A sermon delivered by Randy Hyde, Pastor, Pulaski Heights Baptist Church, Little Rock, Ark., on December 5, 2010                       

Second Sunday in Advent           

Isaiah 11:1-10; Romans 15:4-13

Evidently, it didn’t take a very big spark to get a fire going… not in the belly of a prophet, anyway. When folks like Isaiah caught hold of a dream – or perhaps we should say, when a dream caught hold of them – they had about as much chance of seeing their vision come to fruition as they did to shake hands with the Messiah himself. But that didn’t stop them from having the dream anyway. Nor did it keep them from sharing it.

But then again, maybe Isaiah was more of an artist than he was a prophet. I’ve been told that artists are able to see things the rest of us cannot.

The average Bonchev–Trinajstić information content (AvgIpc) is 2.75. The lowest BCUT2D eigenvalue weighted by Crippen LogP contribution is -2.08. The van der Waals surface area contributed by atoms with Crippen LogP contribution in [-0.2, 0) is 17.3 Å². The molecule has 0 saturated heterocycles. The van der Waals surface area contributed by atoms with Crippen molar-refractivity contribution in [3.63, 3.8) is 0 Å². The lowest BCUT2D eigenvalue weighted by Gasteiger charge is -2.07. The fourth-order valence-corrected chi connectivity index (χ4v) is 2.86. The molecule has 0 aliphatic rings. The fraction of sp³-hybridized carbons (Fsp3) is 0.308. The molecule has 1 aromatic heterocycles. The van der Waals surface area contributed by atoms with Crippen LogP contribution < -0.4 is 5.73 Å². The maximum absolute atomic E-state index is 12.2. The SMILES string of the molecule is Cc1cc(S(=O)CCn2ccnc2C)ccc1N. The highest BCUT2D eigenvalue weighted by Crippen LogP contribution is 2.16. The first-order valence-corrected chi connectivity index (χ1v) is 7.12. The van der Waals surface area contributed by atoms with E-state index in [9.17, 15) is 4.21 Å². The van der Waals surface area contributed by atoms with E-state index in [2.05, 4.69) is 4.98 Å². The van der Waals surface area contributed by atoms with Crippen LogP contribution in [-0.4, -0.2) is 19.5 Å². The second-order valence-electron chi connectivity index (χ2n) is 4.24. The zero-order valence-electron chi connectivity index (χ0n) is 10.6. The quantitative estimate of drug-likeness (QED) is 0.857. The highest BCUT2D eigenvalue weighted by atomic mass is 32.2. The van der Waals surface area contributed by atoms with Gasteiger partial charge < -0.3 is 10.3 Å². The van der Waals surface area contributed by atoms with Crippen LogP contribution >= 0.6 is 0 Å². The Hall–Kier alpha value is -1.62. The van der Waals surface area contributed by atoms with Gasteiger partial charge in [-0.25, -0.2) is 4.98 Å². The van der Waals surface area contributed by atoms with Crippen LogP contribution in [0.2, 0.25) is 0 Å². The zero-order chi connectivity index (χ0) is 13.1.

Did you close your eyes when the scripture from Isaiah’s prophecy was read? Probably not. Do it now (some of you will be doing it in a few moments anyway, so go ahead… you have my permission). With your eyes closed, envision the picture the prophet has painted for us. What you see are animals of prey existing peaceably side-by-side with domesticated animals, the kind the animals of prey normally feast upon. You’ve got wolves and leopards, bears and lions, the fiercest beasts imaginable. And next to them, as contented as they can be, are what normally would be their evening meal: lambs and cows and oxen.

That’s the picture we find in one corner of Isaiah’s canvas. In another corner you see a small child playing with his toys, and next to him are venomous snakes. Wait! Those aren’t toys he is playing with, they are the snakes! And they are as docile as puppies.

They will not hurt or destroy

on all my holy mountain…

says the LORD. Why?

For the earth will be full of the knowledge

of the LORD

as the waters cover the sea.